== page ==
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12:36pm on Friday, 20th September, 2019:

Elder Game


I finished playing Elder Scrolls Online yesterday. It's pretty much the same as the Elder Scrolls offline.

I say "finished", but there's still a lot more I could have done. I reached the level cap and completed the main storyline, but the, er, elder game seems to be about collecting CPs or something (I think they're "Champion Points", but they're never explained).

ESO is good at not explaining things — superlative, in fact. Great, I can morph some ability! What does that mean? How do I do it? I rose several levels before I discovered that what I thought was an indication symbol to show something could be morphed was actually a clickable button to perform the morphing. I never did find out what the mundas stones that were mentioned by loading screens did, or how to use inspiration points, or what exactly a delve was, or how to buy goods from other players (I think you may have to be in their guild), or how to start a guild. If I hadn't played the single-player Elder Scrolls games, I wouldn't have known how to do a heavy attack or how to play the lock-picking mini-game (at which I unexpectedly excel), either.

I could have looked all this up, of course, but there wasn't any point. The thing is, ESO has dynamic difficulty adjustment. As you level up, skill up and gear up, all your opponents are made commensurately tougher, wherever they are and however you encounter them. The same monster is no easier and no harder to kill for my level 6 alt than it is for my level 50 main. Every fight is the same, so much so that I rapidly lost interest in them. Quests follow the same routine: skip through John Cleese's dialogue; go to where the marker says to go, killing anything in the way; click on or kill whatever is at the marker; pick up the meaningless loot.

There are daily rewards you get for logging in. These add crazy bonuses to experience point gain or to health or to researching whatever craft you accidentally learned first. Their main purpose seems to be to fill up your inventory so you have to buy more space, as you can't bank half of it. I was loathe to throw away 50 purple poisons, but to use them would have overridden my weapon enchantments; I therefore kept them around just in case a later quest needed them (not that one did).

In common with many other MMOs, the street layout of of settlements in ESO is a mess. They're invariably hard to navigate and have walls positioned exactly where you want there not to be a wall. I never got the hang of the way that the ziggurats in Vivec City were organised when I played Oblivion, and carried that confusion through to ESO. Zone geography is non-obvious, too: on several occasions, I clicked on a character to accept a quest and found myself transported by cart or boat to gawd-knows-where, with no understanding of how to get back. I was given important-looking quests to go to places I had no idea how to reach (but, hey, it was safe to leave them until I found out, because a level 10 quest is a level 40 quest if you leave it until level 40 to complete it). This happened with the main storyline: I knew I had to go to a particular island, but hadn't a clue how to reach it. When I tried what I thought was the right ship, I wound up in some kind of common quest zone (which was actuallyquite fun) with no means of escape except clicking on the main map to teleport back to civilisation. I was eventually restored to the main storyline by being mugged. I wound up wearing a full set of trainee gear at level 40.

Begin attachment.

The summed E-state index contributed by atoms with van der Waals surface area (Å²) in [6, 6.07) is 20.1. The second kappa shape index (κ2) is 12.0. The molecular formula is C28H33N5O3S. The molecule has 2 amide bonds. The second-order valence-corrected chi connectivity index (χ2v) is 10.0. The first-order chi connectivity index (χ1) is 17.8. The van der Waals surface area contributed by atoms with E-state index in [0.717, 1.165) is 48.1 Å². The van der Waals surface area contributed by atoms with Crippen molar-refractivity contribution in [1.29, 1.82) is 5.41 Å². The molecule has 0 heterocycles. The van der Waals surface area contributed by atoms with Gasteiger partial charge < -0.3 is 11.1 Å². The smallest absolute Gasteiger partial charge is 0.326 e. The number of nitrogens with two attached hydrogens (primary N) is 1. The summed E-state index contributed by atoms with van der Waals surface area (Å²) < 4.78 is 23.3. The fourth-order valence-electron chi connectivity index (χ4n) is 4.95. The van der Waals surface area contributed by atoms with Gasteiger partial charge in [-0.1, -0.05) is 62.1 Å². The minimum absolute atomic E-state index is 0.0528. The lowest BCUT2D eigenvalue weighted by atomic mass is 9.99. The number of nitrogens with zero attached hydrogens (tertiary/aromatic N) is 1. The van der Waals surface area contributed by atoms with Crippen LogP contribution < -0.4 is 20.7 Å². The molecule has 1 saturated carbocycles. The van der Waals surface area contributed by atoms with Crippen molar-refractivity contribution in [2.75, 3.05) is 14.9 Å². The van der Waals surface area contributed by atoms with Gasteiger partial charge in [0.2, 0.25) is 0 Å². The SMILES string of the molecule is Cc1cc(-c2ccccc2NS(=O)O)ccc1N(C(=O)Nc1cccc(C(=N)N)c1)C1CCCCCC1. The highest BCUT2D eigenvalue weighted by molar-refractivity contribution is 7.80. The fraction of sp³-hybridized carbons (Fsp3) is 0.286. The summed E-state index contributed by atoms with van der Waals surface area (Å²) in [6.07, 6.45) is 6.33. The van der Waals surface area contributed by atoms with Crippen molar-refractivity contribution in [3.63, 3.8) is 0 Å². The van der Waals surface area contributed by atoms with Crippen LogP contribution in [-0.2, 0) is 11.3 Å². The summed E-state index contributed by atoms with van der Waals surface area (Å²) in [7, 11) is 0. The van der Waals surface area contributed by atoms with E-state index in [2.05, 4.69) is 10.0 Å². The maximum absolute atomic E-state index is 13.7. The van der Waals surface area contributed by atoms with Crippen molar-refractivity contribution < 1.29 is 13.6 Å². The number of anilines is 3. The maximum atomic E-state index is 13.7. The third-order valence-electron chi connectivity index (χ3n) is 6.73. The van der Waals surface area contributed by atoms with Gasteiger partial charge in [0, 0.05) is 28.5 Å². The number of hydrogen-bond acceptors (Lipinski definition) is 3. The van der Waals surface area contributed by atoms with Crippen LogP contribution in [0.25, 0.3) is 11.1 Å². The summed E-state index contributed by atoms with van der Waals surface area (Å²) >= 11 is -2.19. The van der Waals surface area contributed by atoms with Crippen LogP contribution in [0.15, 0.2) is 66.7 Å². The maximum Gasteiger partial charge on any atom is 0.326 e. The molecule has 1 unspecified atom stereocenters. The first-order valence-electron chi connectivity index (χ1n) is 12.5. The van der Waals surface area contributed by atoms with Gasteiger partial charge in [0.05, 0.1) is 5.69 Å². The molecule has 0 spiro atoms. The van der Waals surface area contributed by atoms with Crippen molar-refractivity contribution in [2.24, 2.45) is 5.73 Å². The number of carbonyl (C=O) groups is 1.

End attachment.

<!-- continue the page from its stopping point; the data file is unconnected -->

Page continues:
Bethesda games are all about the story, so it shouldn't be surprising that the stories behind the quests are pretty good. They're not as good as in The Secret World, but the decisions you have to make do occasionally have consequences. There are lots of them, too; my guess is that most of the people who like the game like it for the quests, or possibly for the fiction. Assuming that dynamic difficulty adjustment doesn't play a role in PvP, those who like to pay to win could enjoy that experience, too.

I suppose they may also like it for the people, but I only ever spoke to one other player and got a reply so I wouldn't know. The come-join-our-guild messages I saw invariably referred to features I knew nothing about, or did know something about but didn't like (such as an active Discord channel). The let's-do-an-instance messages were all written using the kind of shorthand code that says if you have to ask what the letters mean, you don't know the instance so we don't want you in our group.

Overall, the game wasn't actually bad, just disappointing. It has lots of content but the dynamic difficulty adjustment takes away all sense of achievement, much the same as it does in the single-player Elder Scrolls games. Still, I knew that when I started to play, so can't complain. I do think I got my money's worth from it, and I'll keep it around for a while in case I fancy a single-player RPG experience in the nearish future.

Oh, here's my main character, the usual female paladin.

It's a pity I never got to use all those skill points I invested in healing stats, but I finished with more of them than I knew what to do with so didn't exactly waste them.

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Copyright © 2019 Richard Bartle (richard@mud.co.uk).